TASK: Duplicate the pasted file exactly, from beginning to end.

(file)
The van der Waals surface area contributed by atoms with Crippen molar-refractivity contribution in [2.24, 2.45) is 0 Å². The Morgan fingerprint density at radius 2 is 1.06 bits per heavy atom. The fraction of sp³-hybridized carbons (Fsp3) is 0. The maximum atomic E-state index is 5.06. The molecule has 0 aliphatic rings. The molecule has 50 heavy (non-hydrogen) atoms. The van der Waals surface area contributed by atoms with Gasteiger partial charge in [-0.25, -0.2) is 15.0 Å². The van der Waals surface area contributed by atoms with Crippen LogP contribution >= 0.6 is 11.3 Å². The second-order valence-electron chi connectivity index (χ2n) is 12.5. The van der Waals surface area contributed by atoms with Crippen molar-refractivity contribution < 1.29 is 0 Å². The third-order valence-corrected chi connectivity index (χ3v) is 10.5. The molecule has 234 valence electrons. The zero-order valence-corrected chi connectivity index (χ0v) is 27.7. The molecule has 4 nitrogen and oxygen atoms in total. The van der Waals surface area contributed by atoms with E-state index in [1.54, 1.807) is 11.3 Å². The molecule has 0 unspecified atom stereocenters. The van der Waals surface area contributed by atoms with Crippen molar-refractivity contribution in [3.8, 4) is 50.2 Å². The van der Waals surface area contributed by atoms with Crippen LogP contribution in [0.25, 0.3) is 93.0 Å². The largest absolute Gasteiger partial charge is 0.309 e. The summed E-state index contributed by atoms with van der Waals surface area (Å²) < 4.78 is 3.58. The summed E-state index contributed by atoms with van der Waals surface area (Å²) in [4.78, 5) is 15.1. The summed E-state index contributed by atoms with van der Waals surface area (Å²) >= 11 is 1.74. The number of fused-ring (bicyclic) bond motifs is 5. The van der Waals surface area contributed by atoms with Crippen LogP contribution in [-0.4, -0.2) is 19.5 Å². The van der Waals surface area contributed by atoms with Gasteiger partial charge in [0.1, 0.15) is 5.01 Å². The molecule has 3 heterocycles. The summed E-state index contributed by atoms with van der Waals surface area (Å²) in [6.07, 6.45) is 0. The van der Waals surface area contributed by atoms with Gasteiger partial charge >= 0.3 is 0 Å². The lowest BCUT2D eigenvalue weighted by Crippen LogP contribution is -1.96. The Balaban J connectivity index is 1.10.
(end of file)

The van der Waals surface area contributed by atoms with Crippen molar-refractivity contribution in [2.24, 2.45) is 0 Å². The Morgan fingerprint density at radius 2 is 1.06 bits per heavy atom. The fraction of sp³-hybridized carbons (Fsp3) is 0. The maximum atomic E-state index is 5.06. The molecule has 0 aliphatic rings. The molecule has 50 heavy (non-hydrogen) atoms. The van der Waals surface area contributed by atoms with Gasteiger partial charge in [-0.25, -0.2) is 15.0 Å². The van der Waals surface area contributed by atoms with Crippen LogP contribution >= 0.6 is 11.3 Å². The second-order valence-electron chi connectivity index (χ2n) is 12.5. The van der Waals surface area contributed by atoms with Crippen molar-refractivity contribution < 1.29 is 0 Å². The third-order valence-corrected chi connectivity index (χ3v) is 10.5. The molecule has 234 valence electrons. The zero-order valence-corrected chi connectivity index (χ0v) is 27.7. The molecule has 4 nitrogen and oxygen atoms in total. The van der Waals surface area contributed by atoms with E-state index in [1.54, 1.807) is 11.3 Å². The molecule has 0 unspecified atom stereocenters. The van der Waals surface area contributed by atoms with Crippen molar-refractivity contribution in [3.8, 4) is 50.2 Å². The van der Waals surface area contributed by atoms with Crippen LogP contribution in [0.25, 0.3) is 93.0 Å². The largest absolute Gasteiger partial charge is 0.309 e. The summed E-state index contributed by atoms with van der Waals surface area (Å²) < 4.78 is 3.58. The summed E-state index contributed by atoms with van der Waals surface area (Å²) in [4.78, 5) is 15.1. The summed E-state index contributed by atoms with van der Waals surface area (Å²) >= 11 is 1.74. The number of fused-ring (bicyclic) bond motifs is 5. The van der Waals surface area contributed by atoms with Crippen LogP contribution in [-0.4, -0.2) is 19.5 Å². The van der Waals surface area contributed by atoms with Gasteiger partial charge in [0.1, 0.15) is 5.01 Å². The molecule has 3 heterocycles. The summed E-state index contributed by atoms with van der Waals surface area (Å²) in [6.07, 6.45) is 0. The van der Waals surface area contributed by atoms with Gasteiger partial charge >= 0.3 is 0 Å². The lowest BCUT2D eigenvalue weighted by Crippen LogP contribution is -1.96. The Balaban J connectivity index is 1.10.